The head of a private company taking over Sharjah's waste collection from municipal authorities has promised cleaner streets by year's end.
Cleaner Sharjah streets 'by end of year'
The head of a private company taking over Sharjah's waste collection from municipal authorities has promised cleaner streets by the end of the year. Samer Kamal, the managing director of Bee'ah, responded yesterday to complaints from residents that streets filled with rubbish had become breeding grounds for rats and other vermin.
One area that generated complaints is Shuwayhen, which Bee'ah has not yet assumed responsibility for. It is one of eight remaining sections of the city the company is due to take over before the end of the year. "This is only a matter of a few months," Mr Kamal said. "There is going to be an improvement." The municipality has divided Sharjah into 12 waste-collection areas. Bee'ah took over Al Khan and Al Majaz in mid-January, and has been granted two other densely populated areas.
"We try at first to take over areas that have the most people," Mr Kamal said. "We have four of the 12 areas but they represent almost 60 per cent of the population." Mr Kamal said it would have been "irresponsible" for the company to take on the whole of Sharjah at once. Despite this week's complaints, the company would not speed up the takeover, he said. "The issue is we have a plan we are sticking to, so we can deliver the same quality of service for everybody," he said. "We need to stay the course."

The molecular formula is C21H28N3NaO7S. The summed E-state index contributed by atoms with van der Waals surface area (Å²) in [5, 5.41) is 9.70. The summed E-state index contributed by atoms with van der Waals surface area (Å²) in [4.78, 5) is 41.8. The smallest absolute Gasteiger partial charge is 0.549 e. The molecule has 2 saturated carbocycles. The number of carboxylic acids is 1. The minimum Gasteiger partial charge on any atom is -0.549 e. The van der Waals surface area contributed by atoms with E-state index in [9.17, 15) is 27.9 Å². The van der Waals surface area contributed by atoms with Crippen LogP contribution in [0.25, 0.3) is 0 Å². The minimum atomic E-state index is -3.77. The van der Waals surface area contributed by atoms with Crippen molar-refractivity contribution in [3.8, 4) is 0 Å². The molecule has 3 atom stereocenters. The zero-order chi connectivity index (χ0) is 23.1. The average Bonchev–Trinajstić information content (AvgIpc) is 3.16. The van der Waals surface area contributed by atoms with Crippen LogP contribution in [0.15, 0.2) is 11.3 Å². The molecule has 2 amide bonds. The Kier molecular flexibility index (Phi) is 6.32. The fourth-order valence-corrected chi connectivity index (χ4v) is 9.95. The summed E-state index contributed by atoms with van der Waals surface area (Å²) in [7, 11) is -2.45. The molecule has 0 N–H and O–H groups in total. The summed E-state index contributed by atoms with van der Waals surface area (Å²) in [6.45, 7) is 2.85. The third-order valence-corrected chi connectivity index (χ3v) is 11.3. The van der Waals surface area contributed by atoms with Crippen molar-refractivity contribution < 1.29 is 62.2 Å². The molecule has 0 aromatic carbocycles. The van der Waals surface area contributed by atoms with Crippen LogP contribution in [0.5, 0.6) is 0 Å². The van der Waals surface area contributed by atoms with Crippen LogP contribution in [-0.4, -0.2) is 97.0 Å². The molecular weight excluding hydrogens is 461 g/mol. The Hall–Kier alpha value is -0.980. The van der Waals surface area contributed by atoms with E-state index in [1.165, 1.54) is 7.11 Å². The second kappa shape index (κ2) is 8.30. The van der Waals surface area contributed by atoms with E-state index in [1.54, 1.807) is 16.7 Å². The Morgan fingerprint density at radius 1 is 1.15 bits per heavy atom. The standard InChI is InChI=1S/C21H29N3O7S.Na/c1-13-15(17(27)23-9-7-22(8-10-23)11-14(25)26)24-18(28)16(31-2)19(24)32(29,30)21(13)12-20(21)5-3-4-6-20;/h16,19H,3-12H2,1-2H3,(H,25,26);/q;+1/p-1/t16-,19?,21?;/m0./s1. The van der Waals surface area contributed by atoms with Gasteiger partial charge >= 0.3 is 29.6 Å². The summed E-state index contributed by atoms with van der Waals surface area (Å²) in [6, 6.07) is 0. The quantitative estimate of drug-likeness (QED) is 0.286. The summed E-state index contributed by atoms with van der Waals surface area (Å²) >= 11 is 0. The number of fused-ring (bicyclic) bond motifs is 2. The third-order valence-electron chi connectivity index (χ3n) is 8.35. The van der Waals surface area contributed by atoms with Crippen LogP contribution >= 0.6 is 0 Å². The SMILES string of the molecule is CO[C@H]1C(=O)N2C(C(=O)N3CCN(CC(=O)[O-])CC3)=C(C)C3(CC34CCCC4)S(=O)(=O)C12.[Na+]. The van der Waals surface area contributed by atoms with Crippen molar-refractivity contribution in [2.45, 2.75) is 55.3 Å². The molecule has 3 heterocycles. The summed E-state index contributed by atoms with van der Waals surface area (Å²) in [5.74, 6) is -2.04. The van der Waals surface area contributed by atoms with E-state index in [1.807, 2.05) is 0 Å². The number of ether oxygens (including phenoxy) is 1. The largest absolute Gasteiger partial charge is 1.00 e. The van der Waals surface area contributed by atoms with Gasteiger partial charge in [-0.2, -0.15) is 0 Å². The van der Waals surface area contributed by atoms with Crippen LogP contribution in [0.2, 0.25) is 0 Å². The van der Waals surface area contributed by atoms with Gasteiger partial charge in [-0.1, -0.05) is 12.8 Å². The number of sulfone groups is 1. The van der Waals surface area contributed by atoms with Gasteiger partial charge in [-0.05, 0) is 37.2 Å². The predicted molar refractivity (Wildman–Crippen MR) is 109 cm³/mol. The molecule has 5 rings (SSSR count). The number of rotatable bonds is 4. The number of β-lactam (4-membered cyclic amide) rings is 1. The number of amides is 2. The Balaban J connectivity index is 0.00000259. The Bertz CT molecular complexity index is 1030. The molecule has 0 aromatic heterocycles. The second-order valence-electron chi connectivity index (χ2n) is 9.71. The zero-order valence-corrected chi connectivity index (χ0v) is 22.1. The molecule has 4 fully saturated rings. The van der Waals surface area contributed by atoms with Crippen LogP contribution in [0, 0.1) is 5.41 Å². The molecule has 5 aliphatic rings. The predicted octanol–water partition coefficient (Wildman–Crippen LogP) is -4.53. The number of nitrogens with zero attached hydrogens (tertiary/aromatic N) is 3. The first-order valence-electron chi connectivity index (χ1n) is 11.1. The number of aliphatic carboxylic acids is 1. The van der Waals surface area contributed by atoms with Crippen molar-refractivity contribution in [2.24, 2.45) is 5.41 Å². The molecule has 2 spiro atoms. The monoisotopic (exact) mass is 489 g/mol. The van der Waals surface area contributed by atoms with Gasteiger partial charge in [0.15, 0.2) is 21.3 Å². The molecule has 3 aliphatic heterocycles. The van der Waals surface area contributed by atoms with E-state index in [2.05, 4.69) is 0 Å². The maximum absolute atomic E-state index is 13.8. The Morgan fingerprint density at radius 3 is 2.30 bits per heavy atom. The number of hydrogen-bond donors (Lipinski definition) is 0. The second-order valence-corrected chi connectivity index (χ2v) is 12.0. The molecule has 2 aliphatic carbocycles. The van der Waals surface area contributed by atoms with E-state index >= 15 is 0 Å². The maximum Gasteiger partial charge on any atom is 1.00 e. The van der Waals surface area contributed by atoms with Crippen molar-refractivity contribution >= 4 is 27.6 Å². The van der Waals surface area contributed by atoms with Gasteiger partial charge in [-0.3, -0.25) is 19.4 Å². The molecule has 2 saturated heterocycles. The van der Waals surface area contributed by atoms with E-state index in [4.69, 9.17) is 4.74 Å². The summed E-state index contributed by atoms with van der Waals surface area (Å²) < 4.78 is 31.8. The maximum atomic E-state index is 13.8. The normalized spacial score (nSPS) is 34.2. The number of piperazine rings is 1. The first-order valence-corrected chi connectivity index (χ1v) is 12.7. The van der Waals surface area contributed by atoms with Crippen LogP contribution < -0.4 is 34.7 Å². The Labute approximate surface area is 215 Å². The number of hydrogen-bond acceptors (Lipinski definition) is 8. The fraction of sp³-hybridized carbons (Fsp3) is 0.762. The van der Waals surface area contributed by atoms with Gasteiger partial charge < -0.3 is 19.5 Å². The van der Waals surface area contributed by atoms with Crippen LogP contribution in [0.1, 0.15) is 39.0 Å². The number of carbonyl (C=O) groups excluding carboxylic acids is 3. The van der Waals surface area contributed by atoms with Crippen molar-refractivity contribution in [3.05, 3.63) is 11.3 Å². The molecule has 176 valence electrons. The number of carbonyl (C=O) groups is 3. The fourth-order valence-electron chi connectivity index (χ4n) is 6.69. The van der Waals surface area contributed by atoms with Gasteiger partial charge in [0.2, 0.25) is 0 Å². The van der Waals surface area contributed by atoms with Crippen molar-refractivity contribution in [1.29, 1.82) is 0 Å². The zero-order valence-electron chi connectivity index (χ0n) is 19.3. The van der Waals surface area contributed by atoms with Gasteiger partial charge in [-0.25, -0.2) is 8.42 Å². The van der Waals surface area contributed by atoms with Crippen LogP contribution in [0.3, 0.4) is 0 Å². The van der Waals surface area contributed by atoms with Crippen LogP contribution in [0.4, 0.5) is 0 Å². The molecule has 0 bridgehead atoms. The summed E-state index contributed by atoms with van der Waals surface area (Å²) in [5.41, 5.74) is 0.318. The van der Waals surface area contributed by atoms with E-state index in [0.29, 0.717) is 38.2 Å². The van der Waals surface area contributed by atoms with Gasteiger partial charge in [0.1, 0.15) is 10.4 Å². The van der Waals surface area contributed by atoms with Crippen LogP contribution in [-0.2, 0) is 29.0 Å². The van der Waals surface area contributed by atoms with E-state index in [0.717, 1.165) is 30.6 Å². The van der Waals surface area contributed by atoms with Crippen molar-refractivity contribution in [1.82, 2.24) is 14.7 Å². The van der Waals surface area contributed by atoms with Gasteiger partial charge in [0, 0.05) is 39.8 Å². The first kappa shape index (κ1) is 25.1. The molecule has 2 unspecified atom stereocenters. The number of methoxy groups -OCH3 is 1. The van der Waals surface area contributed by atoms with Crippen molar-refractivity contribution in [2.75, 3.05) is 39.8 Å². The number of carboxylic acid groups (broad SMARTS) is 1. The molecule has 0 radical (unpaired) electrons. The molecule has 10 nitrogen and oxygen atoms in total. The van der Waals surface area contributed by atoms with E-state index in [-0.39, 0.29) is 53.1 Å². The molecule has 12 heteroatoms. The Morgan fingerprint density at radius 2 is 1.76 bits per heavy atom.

Sharjah Municipality has a stake in Bee'ah, which is a public-private partnership. On Monday, Sultan al Mualla, the director general of the municipality, said hygiene was a top priority. He said Bee'ah should not be blamed for the problems, as it was in the initial stages of reorganising the emirate's waste system. When the takeover is complete, Bee'ah will manage employees and equipment as well as add new machines and training staff. The company has 100 waste-collection trucks and 65 sweepers, 52 of them new, with plans to expand the fleet to 220 vehicles by the end of the year.
Bee'ah also plans to do most of its garbage collection and cleaning at night, so that it will not disturb residents or disrupt traffic. Bee'ah plans to add more rigorous cleaning operations to certain parts of the city, as needed. "The first thing we do is understand what parts of an area are going to be more of a challenge," he said. "We then do an initial clean-up so we can establish a baseline."
Under the company's plans, each street is to be swept either once or twice a week. Waste-collection vehicles will be sent out one to three times a day, depending on how much waste is generated in an area. Bee'ah also runs a recycling programme. So far it has placed 1,500 recycling bins on the streets. The company has set up a toll-free number - 800-Tandeef - for residents to give feedback on street cleaning.
Even as the new system comes into effect, Mr Kamal stressed that residents must still take responsibility for their neighbourhoods - as littering remains a problem in some areas. "We are working with the municipality so that littering becomes an offense you get a ticket for," he said. "This is a process and we are waiting to see it to completion." firstname.lastname@example.org